I think it bears repeating that the commonness of these words doesn’t seem like a good reason to drop them from indices or search queries.  A word that appears in every document might be useless, but if I can halve the result set with a single word (I’m looking for an email address, say), then the relative frequency of the word “email” doesn’t seem to hurt me much.  Removing stopwords that are unlikely to have semantic value (articles and conjunctions, say) makes more sense to me.

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semantic image retrieval

this may already be old news for regular readers of lifehacker.com, but incase you missed it, here’s another search engine. 

http://www.pixolu.de/

Pixolu is a semantic image search, which allows to refine a search by allowing users to select images that best represent their query. I tried it for some queries and it seems to do a good job, factoring in color, object shapes, size and density in images. 

The two-step search-and-refine process is very interesting and represents a more natural way of information gathering. Pixolu, a more 202’ish search pays attention to recent (and older) research in information gathering and foraging.

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Dewey or Don’t We?

This article from May 07 is about a library that decided to move away from the Dewey Decimal system and towards a subject based organization. They used 50 subject headings created by the Book Industry Study Group Inc. The library intentionally mimicked certain aspects of bookstores, not only in how the books are organized by subject, but also in physical layout. It appears they are trying to accommodate their customers’ habits and expectations.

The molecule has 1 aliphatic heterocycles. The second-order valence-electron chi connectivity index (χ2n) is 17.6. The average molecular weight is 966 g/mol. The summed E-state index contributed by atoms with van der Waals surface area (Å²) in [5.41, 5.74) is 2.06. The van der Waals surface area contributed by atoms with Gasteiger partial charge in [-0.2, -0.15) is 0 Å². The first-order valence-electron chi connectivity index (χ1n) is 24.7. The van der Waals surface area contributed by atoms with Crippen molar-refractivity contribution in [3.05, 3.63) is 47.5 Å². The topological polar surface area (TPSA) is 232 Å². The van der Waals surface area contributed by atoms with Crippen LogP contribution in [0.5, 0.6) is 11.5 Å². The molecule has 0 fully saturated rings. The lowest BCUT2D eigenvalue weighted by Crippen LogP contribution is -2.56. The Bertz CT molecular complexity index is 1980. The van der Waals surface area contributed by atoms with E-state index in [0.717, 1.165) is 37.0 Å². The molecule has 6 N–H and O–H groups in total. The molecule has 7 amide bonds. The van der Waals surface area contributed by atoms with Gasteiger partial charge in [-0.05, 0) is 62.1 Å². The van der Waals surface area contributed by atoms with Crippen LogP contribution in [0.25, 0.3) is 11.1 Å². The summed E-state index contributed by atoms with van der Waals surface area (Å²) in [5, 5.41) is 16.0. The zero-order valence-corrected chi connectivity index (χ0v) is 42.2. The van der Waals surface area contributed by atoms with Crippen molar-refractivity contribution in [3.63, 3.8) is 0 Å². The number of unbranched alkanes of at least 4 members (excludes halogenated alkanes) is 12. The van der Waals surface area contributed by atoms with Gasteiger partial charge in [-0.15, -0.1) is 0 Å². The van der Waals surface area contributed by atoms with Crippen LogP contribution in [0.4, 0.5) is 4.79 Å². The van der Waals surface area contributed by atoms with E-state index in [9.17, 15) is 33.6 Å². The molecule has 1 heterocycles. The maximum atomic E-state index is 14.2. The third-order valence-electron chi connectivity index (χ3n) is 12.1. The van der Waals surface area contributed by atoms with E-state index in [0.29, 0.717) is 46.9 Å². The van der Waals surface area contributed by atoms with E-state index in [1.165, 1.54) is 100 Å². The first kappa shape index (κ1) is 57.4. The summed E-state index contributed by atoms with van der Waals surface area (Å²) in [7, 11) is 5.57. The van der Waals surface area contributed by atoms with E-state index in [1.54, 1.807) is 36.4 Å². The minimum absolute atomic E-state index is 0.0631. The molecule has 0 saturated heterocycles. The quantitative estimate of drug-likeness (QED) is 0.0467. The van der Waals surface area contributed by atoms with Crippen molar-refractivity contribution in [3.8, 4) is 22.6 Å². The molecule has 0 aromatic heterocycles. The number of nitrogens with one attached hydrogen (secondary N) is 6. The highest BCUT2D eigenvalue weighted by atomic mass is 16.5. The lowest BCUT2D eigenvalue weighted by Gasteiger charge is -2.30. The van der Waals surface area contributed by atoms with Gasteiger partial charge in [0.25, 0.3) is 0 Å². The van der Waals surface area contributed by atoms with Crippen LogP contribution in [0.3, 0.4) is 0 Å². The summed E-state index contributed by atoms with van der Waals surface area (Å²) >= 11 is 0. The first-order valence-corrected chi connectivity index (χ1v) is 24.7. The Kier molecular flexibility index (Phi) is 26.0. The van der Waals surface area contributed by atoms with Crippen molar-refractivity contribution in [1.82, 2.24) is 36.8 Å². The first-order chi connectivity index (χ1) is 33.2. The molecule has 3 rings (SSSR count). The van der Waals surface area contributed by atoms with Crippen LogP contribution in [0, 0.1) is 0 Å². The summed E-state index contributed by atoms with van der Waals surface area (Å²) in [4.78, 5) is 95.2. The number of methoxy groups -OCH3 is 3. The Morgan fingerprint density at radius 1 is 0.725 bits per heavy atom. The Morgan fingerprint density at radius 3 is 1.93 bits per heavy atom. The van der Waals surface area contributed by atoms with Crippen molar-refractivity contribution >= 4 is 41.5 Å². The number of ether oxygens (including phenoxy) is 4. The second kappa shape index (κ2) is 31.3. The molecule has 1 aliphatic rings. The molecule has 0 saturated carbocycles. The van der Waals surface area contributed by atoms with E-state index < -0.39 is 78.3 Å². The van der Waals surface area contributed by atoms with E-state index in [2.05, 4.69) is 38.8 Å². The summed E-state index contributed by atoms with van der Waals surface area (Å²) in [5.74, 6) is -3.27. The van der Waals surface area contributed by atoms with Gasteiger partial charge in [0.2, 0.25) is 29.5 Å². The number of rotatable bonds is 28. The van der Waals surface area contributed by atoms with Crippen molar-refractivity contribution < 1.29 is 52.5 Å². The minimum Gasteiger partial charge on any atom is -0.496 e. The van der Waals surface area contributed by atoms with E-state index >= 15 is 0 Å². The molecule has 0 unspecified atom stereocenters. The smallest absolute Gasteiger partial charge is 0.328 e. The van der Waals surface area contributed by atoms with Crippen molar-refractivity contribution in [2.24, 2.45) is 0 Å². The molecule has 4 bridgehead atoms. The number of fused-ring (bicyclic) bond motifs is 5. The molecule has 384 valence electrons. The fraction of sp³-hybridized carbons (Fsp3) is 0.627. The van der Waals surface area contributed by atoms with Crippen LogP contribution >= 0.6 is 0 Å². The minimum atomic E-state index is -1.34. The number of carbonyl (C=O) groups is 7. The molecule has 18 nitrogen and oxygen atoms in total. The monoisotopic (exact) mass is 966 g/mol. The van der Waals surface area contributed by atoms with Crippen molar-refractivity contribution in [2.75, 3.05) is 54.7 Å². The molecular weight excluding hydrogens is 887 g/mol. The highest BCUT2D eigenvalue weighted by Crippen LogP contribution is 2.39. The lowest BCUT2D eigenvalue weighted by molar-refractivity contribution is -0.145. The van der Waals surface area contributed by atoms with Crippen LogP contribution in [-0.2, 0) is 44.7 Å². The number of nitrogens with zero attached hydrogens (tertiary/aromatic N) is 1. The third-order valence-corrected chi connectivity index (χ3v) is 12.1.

For myself, this sounds interesting. I recall while reading Weinberger that I liked book stores and as long as the subject areas are clearly labeled I had little trouble finding the specific book I was seeking. At the very least it was no more difficult than in a library, and usually easier. Of course, this is a small library (24,000 books/dvds, etc). If you are dealing with a larger set of works this may become too difficult to manage.  And it seems more “natural” to me to search for a subject over a number.

However, one of the comments on the article is key (in my opinion) to the bookstore/Dewey decision. “That’s OK for leisure reading, but if you need to do research on a specific topic, you are going to have a hard time finding the particular information that you need.” The additional structure in the Dewey system makes it easier (once you know how to use the system) to find ever-granular information. Most bookstores just lump it all together.

I’ve not been able to find any follow-up information as to whether it worked or not. Their page shows they now have over 30,000 items in the library, but nothing about its current layout/organization or popularity. I wish I’d found this article when we read Weinberger’s piece.

PS: I wish I could claim the title as original, but I borrowed it.